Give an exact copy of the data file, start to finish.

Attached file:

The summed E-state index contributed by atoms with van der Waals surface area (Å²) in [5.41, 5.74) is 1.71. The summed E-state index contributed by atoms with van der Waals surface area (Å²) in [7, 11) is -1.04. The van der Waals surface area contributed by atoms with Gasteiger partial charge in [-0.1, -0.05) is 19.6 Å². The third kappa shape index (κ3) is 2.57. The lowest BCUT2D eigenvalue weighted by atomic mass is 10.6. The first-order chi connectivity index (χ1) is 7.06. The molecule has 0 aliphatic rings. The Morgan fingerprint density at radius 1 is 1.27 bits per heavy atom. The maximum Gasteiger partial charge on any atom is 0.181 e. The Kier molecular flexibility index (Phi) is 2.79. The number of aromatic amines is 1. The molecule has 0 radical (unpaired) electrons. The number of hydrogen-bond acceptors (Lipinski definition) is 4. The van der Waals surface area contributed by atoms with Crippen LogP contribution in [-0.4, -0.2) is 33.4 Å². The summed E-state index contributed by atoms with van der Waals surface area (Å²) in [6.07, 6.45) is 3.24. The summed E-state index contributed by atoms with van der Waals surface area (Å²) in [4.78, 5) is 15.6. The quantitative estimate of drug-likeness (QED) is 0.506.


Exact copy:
The summed E-state index contributed by atoms with van der Waals surface area (Å²) in [5.41, 5.74) is 1.71. The summed E-state index contributed by atoms with van der Waals surface area (Å²) in [7, 11) is -1.04. The van der Waals surface area contributed by atoms with Gasteiger partial charge in [-0.1, -0.05) is 19.6 Å². The third kappa shape index (κ3) is 2.57. The lowest BCUT2D eigenvalue weighted by atomic mass is 10.6. The first-order chi connectivity index (χ1) is 7.06. The molecule has 0 aliphatic rings. The Morgan fingerprint density at radius 1 is 1.27 bits per heavy atom. The maximum Gasteiger partial charge on any atom is 0.181 e. The Kier molecular flexibility index (Phi) is 2.79. The number of aromatic amines is 1. The molecule has 0 radical (unpaired) electrons. The number of hydrogen-bond acceptors (Lipinski definition) is 4. The van der Waals surface area contributed by atoms with Crippen LogP contribution in [-0.4, -0.2) is 33.4 Å². The summed E-state index contributed by atoms with van der Waals surface area (Å²) in [6.07, 6.45) is 3.24. The summed E-state index contributed by atoms with van der Waals surface area (Å²) in [4.78, 5) is 15.6. The quantitative estimate of drug-likeness (QED) is 0.506.